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NOAA UAS Program Presents for a Second Time at the American Meteorological Society 97th Annual Meeting
John Coffey - NOAA Affiliate
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NOAA UAS Program Presents for a Second Time at the American Meteorological Society 97th Annual Meeting

NOAA UAS Program's Sensing Hazards with Operational Unmanned Technology (SHOUT) Project: A Case Study for the End-to-End Utilization of High- and Low-altitude Unmanned Aircraft Systems

The American Meteorological Society 97th Annual Meeting: AMS will hold its annual meeting in Seattle with a theme of “Observations Lead the Way.” Many NOAA scientists will take part in panels on a wide range of topics including the Next Generation Weather Prediction System, NOAA’s Big Data Project, transitioning social science research to weather forecast operations, advancing weather forecast models, and other topics.

The NOAA Unmanned Aircraft Systems (UAS) Program Office's John Walker presented the opportunities to expand and transition into routine operations UAS observational capabilities that stand to benefit the organization's objectives and society at large. One key project through which much of this work is  being accomplished is in Sensing Hazards with Operational Unmanned Technology (SHOUT), a program dedicated toward assessing the potential operational and cost benefits of unmanned systems to many of NOAA’s operational centers around the country in situations of impending high-impact weather events. 

Within the first two years of SHOUT, high-altitude long-endurance (HALE) UAS was among the most thoroughly investigated types of platforms, building upon the findings from the Hurricane and Severe Storms Sentinel (HS3) research project by utilizing data obtained from the Global Hawk in concert with a variety of remote and in-situ sensing instrumentation payloads deployed over multiple tropical and mid-latitude synoptic scale weather systems in the Atlantic and Pacific Ocean basins. However, as the SHOUT research program has matured, an increase in focus has also been directed toward the use of low-altitude, long-endurance (LALE) and low-altitude, short-endurance (LASE) UAS.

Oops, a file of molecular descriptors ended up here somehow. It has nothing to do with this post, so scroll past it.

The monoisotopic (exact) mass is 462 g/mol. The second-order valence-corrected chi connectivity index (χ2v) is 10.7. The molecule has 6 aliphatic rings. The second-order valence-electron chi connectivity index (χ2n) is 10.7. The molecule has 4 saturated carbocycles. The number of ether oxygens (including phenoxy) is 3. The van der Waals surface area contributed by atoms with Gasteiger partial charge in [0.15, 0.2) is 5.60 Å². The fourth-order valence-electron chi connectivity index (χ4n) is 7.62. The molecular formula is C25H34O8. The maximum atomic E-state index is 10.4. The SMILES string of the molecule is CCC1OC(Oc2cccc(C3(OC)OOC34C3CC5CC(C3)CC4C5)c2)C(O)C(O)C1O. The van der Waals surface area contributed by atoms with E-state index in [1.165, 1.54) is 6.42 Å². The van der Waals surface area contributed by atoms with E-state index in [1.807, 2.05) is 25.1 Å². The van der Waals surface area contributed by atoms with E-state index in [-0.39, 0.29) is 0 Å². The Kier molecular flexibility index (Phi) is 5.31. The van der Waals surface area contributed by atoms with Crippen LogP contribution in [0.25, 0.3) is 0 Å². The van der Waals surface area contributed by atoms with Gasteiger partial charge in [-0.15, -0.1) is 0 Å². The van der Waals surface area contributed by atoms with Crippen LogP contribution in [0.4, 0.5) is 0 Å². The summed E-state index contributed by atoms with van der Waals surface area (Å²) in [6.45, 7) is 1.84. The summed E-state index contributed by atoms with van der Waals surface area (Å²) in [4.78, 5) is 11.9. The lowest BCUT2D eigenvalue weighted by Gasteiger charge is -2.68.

With many more potential applications slated for investigation, the initial work with these smaller platforms has been geared toward two primary areas of concentration:  1) Obtaining frequent meteorological observations of the atmospheric boundary layer (ABL) to supplement existing surface and upper air data, and 2) Utilization of these same multi-purpose platforms for post-disaster damage assessment. 

In February 2016, a severe weather scenario unfolded in the southern and eastern U.S. in which multiple SHOUT focus areas were tied together, providing an opportunity to demonstrate the end-to-end utilization of both HALE and LASE types of UAS during a high-impact weather event. In the days leading up to the event, the Global Hawk was deployed over targeted regions of a long-wave trough in the data-sparse Eastern Pacific Ocean, providing crucial information to aid large-scale Numerical Weather Prediction (NWP) models with the goal of providing more accurate forecasts downstream, over the U.S. mainland. As the weather system moved across the U.S., a rash of severe thunderstorms and tornadoes developed across several of the southern and eastern states. 

After the storms passed, low-altitude UAS were deployed over rural parts of Virginia to aid in the National Weather Service assessment of storm damage produced by what was subsequently rated as an EF-3 tornado. The aerial imagery provided led to an additional four miles of track being added to the official tornado damage survey, beyond what was captured during the initial ground-based component of this effort. Presented here is an overview of this case, demonstrating the multipurpose nature of unmanned technology and how it may be poised to help us take great strides toward achieving NOAA’s “Weather Ready Nation” strategic goal.

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